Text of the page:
Acting Essex County Prosecutor Theodore N. Stephens, II, announced today that Richard E. Schade, a supervisor at NJ Transit who masterminded a scheme to steal millions from the transit agency, was sentenced to five years in New Jersey State Prison by the Honorable Arthur Batista Judge of the Superior Court.
Schade, 63, of Lumberton was a facilities supervisor when he siphoned $2.1 million from NJ Transit by setting up four fake companies and approving payments to them for services such as landscaping and maintenance at NJ Transit properties.
Schade entered a guilty plea on Sept. 6, 2019 to one count of second-degree conspiracy to commit theft by deception.
Assistant Prosecutor Caroline Oliveira said, “This defendant was a trusted employee of NJ Transit, authorized to sign off on expenses. He abused that trust by engaging in a fraud that resulted in millions of dollars being diverted to undeserving companies and ultimately, to him and the others who were part of this criminal scheme.’’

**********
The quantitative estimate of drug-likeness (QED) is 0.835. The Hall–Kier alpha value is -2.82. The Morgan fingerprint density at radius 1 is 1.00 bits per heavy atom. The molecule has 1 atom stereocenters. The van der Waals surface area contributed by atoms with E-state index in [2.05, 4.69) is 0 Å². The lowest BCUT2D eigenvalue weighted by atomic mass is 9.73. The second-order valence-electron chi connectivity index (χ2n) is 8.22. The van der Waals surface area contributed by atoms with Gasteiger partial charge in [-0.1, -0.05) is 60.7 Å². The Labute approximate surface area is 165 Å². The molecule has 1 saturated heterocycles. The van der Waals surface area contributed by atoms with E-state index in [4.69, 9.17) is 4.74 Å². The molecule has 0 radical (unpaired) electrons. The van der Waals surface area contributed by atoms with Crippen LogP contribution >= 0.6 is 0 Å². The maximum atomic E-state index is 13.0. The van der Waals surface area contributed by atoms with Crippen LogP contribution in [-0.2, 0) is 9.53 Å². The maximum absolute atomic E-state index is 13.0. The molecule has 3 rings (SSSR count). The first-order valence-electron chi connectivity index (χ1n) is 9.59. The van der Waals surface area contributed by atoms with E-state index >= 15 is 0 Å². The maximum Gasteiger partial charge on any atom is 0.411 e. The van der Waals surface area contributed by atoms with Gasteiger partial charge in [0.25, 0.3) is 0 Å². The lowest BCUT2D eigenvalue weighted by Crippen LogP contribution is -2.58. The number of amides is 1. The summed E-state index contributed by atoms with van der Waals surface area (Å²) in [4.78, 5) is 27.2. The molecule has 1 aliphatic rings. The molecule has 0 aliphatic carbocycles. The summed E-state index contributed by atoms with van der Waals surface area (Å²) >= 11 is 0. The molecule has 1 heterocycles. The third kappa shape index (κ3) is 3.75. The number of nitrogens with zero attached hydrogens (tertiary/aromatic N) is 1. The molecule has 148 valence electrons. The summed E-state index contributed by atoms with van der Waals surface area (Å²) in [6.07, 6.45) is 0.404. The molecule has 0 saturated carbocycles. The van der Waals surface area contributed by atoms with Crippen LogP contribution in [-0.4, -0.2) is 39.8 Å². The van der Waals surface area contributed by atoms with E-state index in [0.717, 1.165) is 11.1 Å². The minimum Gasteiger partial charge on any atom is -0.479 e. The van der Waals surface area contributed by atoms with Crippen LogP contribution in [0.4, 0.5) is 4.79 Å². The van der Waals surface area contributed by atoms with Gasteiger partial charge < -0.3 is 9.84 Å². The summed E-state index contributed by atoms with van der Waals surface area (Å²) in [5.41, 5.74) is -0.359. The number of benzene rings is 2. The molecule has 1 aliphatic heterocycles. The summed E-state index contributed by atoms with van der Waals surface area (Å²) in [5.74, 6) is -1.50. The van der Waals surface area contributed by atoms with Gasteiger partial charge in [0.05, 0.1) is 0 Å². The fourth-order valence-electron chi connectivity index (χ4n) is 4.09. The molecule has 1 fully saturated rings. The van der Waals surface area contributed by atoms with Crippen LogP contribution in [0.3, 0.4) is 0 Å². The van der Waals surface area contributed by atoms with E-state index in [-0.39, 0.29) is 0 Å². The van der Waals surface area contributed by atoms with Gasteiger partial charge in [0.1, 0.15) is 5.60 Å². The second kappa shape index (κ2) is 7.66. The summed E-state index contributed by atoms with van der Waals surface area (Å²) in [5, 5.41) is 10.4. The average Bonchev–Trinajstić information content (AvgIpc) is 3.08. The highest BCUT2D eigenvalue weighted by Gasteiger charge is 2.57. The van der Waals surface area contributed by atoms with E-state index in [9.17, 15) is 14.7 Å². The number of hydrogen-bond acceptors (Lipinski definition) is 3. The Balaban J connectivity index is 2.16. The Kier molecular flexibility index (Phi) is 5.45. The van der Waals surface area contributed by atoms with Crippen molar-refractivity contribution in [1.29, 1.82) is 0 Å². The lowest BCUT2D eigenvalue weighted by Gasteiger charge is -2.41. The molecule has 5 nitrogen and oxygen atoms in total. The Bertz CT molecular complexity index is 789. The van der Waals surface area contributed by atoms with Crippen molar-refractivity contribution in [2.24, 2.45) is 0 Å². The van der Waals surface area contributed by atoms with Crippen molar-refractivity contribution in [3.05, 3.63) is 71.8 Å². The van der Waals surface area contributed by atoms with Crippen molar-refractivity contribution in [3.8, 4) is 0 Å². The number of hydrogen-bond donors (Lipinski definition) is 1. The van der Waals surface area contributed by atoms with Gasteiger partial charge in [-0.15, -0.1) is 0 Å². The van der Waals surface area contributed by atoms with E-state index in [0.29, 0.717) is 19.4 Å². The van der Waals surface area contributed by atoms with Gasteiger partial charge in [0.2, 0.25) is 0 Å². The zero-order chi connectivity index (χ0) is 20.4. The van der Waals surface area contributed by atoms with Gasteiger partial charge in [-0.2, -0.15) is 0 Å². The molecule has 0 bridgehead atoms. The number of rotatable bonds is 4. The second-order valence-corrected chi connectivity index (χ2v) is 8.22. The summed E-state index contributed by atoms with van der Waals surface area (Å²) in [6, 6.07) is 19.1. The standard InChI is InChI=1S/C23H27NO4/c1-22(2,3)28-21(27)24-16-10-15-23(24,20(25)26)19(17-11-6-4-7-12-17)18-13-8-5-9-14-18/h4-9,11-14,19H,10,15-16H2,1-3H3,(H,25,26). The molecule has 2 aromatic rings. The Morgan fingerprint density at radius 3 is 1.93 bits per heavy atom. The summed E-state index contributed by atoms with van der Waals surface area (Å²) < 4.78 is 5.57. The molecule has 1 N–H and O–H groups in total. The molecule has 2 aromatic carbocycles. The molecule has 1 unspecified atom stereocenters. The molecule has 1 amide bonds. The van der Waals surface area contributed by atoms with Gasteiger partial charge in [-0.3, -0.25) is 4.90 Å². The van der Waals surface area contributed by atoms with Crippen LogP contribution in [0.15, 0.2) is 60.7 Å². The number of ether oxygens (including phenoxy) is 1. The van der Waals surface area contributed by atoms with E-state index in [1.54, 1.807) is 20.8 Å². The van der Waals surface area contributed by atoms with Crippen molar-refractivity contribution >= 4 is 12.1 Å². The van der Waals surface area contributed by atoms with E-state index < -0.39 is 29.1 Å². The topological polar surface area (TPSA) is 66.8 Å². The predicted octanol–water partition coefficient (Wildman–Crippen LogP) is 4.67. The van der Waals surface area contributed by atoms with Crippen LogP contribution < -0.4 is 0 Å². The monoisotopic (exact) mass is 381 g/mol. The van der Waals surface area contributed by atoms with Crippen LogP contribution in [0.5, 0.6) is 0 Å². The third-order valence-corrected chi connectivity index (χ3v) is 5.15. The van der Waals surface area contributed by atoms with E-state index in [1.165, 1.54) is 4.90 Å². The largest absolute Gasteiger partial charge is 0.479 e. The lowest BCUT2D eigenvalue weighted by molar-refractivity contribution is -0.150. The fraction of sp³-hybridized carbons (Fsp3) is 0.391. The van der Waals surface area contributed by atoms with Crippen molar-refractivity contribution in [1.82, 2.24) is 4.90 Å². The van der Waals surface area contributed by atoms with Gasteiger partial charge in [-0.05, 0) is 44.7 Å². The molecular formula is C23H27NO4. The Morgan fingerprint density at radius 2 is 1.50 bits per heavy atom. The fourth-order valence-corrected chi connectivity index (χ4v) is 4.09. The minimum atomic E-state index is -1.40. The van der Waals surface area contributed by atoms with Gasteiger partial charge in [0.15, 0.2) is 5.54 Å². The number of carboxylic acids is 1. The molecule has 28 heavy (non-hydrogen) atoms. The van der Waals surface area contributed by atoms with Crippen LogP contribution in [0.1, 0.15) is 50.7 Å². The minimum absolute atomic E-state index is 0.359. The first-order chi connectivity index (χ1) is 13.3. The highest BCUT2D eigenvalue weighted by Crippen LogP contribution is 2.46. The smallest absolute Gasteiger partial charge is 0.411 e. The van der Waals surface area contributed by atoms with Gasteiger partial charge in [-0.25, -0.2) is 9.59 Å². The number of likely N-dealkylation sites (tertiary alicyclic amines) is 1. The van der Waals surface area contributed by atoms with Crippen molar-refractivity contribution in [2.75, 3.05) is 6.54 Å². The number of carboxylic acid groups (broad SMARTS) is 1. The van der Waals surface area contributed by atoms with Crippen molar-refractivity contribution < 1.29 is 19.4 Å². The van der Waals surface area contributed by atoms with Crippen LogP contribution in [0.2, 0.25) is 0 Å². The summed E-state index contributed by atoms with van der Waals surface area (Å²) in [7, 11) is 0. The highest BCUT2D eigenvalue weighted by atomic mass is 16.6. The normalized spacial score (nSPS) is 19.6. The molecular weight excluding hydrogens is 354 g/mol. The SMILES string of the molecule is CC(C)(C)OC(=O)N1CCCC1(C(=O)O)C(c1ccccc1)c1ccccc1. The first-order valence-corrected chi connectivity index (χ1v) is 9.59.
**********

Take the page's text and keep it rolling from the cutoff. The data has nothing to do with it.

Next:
The scheme was uncovered in Oct. 2015 when an internal audit revealed the unexplained payments. The matter was referred to the NJ Transit Fraud Investigation Unit and ultimately to the Essex County Prosecutor’s Office. Schade had authority to approve payments of up to $5,000 at a time from New Jersey Transit to subcontractors for facility maintenance. Over the course of several years, he repeatedly signed off on payments to companies owned by his codefendants, including a subordinate New Jersey Transit employee, and his own nephew, who in turn paid Schade cash kickbacks.
In addition to five years in state prison, Schade is required to pay restitution in the amount of $200,000 to NJ Transit and is forever disqualified from holding public employment in New Jersey.
The others charged in the criminal scheme include:
Leonard Singleton, 39, of Newfield, a former NJ Transit mechanic, along with his wife, Shonta Singleton, 39, his mother, Calamity Singleton, 62, of Newfield, and Adam Horning, 35, of Marlton. Calamity Singleton was admitted to Pretrial Intervention, a diversionary program. Shonta Singleton pleaded guilty to corporate misconduct and received probation; Leonard Singleton also pleaded guilty to corporate misconduct and is scheduled to be sentenced to three years in State Prison on Sept.16. No sentencing date has been scheduled for Horning.